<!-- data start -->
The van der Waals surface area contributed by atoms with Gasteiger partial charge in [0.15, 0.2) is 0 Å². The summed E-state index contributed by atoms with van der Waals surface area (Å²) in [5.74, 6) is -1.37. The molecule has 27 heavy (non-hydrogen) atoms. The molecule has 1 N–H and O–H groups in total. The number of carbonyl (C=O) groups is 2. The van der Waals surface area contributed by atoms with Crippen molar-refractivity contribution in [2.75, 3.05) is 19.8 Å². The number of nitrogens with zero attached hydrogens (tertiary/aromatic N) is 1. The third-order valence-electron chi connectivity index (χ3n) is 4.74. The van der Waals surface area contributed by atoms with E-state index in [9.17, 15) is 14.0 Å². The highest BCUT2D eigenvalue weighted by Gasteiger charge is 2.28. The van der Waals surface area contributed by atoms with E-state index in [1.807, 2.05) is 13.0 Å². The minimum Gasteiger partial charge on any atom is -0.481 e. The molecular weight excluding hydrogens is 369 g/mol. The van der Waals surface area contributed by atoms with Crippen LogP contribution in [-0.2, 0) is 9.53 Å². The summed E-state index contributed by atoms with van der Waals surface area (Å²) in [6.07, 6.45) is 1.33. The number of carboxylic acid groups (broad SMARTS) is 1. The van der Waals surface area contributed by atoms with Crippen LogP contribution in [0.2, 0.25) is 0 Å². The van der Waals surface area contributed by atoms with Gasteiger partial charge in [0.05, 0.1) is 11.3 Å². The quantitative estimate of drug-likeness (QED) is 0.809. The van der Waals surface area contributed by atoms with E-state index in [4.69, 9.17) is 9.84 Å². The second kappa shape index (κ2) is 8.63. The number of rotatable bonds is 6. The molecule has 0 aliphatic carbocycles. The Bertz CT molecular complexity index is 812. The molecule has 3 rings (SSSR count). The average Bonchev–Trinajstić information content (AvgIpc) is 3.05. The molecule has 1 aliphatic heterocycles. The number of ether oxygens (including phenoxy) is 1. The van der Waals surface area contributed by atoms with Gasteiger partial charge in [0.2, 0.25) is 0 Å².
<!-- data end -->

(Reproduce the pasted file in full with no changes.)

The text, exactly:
The van der Waals surface area contributed by atoms with Gasteiger partial charge in [0.15, 0.2) is 0 Å². The summed E-state index contributed by atoms with van der Waals surface area (Å²) in [5.74, 6) is -1.37. The molecule has 27 heavy (non-hydrogen) atoms. The molecule has 1 N–H and O–H groups in total. The number of carbonyl (C=O) groups is 2. The van der Waals surface area contributed by atoms with Crippen molar-refractivity contribution in [2.75, 3.05) is 19.8 Å². The number of nitrogens with zero attached hydrogens (tertiary/aromatic N) is 1. The third-order valence-electron chi connectivity index (χ3n) is 4.74. The van der Waals surface area contributed by atoms with E-state index in [9.17, 15) is 14.0 Å². The highest BCUT2D eigenvalue weighted by Gasteiger charge is 2.28. The van der Waals surface area contributed by atoms with E-state index in [1.807, 2.05) is 13.0 Å². The minimum Gasteiger partial charge on any atom is -0.481 e. The molecular weight excluding hydrogens is 369 g/mol. The van der Waals surface area contributed by atoms with Crippen LogP contribution in [-0.2, 0) is 9.53 Å². The summed E-state index contributed by atoms with van der Waals surface area (Å²) in [6.07, 6.45) is 1.33. The number of carboxylic acid groups (broad SMARTS) is 1. The van der Waals surface area contributed by atoms with Crippen LogP contribution in [0.2, 0.25) is 0 Å². The van der Waals surface area contributed by atoms with Gasteiger partial charge in [0.05, 0.1) is 11.3 Å². The quantitative estimate of drug-likeness (QED) is 0.809. The van der Waals surface area contributed by atoms with E-state index in [4.69, 9.17) is 9.84 Å². The second kappa shape index (κ2) is 8.63. The number of rotatable bonds is 6. The molecule has 0 aliphatic carbocycles. The Bertz CT molecular complexity index is 812. The molecule has 3 rings (SSSR count). The average Bonchev–Trinajstić information content (AvgIpc) is 3.05. The molecule has 1 aliphatic heterocycles. The number of ether oxygens (including phenoxy) is 1. The van der Waals surface area contributed by atoms with Gasteiger partial charge in [0.2, 0.25) is 0 Å².